Veganuary

 

Yes, it’s that time of year again when diet fads pop up literally everywhere.  Many of us over-indulge during the Christmas and New Year break, and so hopefully resolve on January 1 to atone for it all by swearing to eat healthily, perhaps even a total body detox, to help shed the extra weight put on.

 

Now I grew up in an era where ‘body detox’ usually meant taking a double dose of Alka-Seltzer the morning you return to work after the festivities – but now there are many fancy fads to help kick-start your body back to reality.  ‘Dry January’ is a popular option, not imbibing on the hard stuff for the month.  Another new charity trend is ‘Veganuary‘, as people are urged to do try being vegan during the month of January, helpfully supported by lots of supermarket promotions and media articles on vegans and vegan recipes. 

 

And in view of today’s photo, I thought it might help if I passed on this useful, failsafe piece of etiquette for you all.  How can you tell if someone is a vegan? Don’t worry about it, they’ll soon tell you.

 

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Well, there goes 2017.  It really flew by, didn’t it? But it’s almost over now and tomorrow morning 2018 looms large for everyone. 

 

Hard to imagine how the new-found dawn of 2018 could be any worse than the last few grains of sands currently dropping through the hourglass that is 2017.  Although with that said, and with the banality of Brexit, it wouldn’t surprise me in the least in 2018 if the UK went full Royston Vasey with Roy ‘Chubby’ Brown staging a coup and declaring himself PM.  Admittedly, it couldn’t be much worse than Theresa May now, could it?

 

I suppose we can all wish that the next 365 days are better and more prosperous than the previous 365 days. And as the photograph from Glasgow’s Sauchiehall Street suggests: We can all wish, can’t we?  So, despite my somewhat morbid outlook that more resembles the Hogmanay institution that is the Rev I.M. Jolly with it being “a helluva year”, I’ll take this opportunity to wish everyone a Happy New Year!

 

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What Christmas movie is complete without a miserable person deciding to end it all? Obviously the big one here is It’s a Wonderful Life, wherein good guy Jimmy Stewart goes all suicidal on us and almost jumps to his death, driven by the Human Embodiment of Hyper-capitalism in the guise of Mr. Potter, and only prevented from doing so by a little old man in a nightie looking to get a set of wings.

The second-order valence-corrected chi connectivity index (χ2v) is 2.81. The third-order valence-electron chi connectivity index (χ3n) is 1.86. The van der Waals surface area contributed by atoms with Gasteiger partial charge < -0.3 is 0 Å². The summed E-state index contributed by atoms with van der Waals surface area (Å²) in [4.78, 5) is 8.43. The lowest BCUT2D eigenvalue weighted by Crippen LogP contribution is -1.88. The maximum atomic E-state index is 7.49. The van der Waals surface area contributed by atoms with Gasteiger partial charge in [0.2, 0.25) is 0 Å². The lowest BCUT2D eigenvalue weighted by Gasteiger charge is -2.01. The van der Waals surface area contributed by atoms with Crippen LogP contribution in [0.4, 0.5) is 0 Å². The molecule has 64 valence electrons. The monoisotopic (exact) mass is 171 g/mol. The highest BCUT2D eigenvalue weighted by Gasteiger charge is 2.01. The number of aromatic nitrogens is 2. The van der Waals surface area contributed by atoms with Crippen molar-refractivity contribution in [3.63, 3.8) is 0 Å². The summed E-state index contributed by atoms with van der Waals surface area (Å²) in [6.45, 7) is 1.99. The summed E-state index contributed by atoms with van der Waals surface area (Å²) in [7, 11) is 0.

It is, of course, Frank Capra’s black-and-white classic from 1946 all about small-town America that has become a staple of Christmas television programming the world over – but it didn’t have such auspicious beginnings. In fact, it was regarded as being something of a Christmas turkey after being lambasted on its release by the critics.  But what do they know?

 

It’s a Wonderful Life was considered such a flop by the studio that they let its copyright lapse – and inadvertently, this proved to be its salvation, turning it into a perennial holiday favourite that has bonded families and communities together for eons. This meant that, by the Seventies, there was a festive Frank Capra film available for networks to screen for free – and It’s a Wonderful Life was duly screened, every day and practically every hour, on almost every channel throughout the whole month of December.

 

I knew the movie as a big holiday classic, but I only discovered all about the ad nauseam screening during my decade-long stay in the US of A. I remember one Christmas Eve in Seattle, I decided to play TV roulette with it. I literally kept changing channels and came upon it in different stages of its progress. Yet still so infectious, you simply can’t not watch. You can’t turn it off.

 

And because there’s little or no copyright, advertising images from the movie can be all but freely used, such as here with Jimmy Stewart and Donna Reed at The Butterfly and the Pig pub at Shawlands Cross in Glasgow’s South-Side, for everyone to “Have a Wonderful Christmas” there. Actually, this theme pub would be the worst of all places to celebrate Christmas, as now it is like something out of Pottersville, the “bad” town from the movie, and not the Bedford Falls “good” town watering hole of the old Corona Bar that we all once loved and frequented.

 

Remember now everyone: Have a wonderful Christmas!

 

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It’s a scene at this time of year that plays out in just about every big city: thousands of Christmas tree sellers plying their trade on the streets.  And this seasonal tradition is now the subject of a heart-felt new feature documentary that shines throughout with community spirit and more than just a twinkle of Christmas cheer.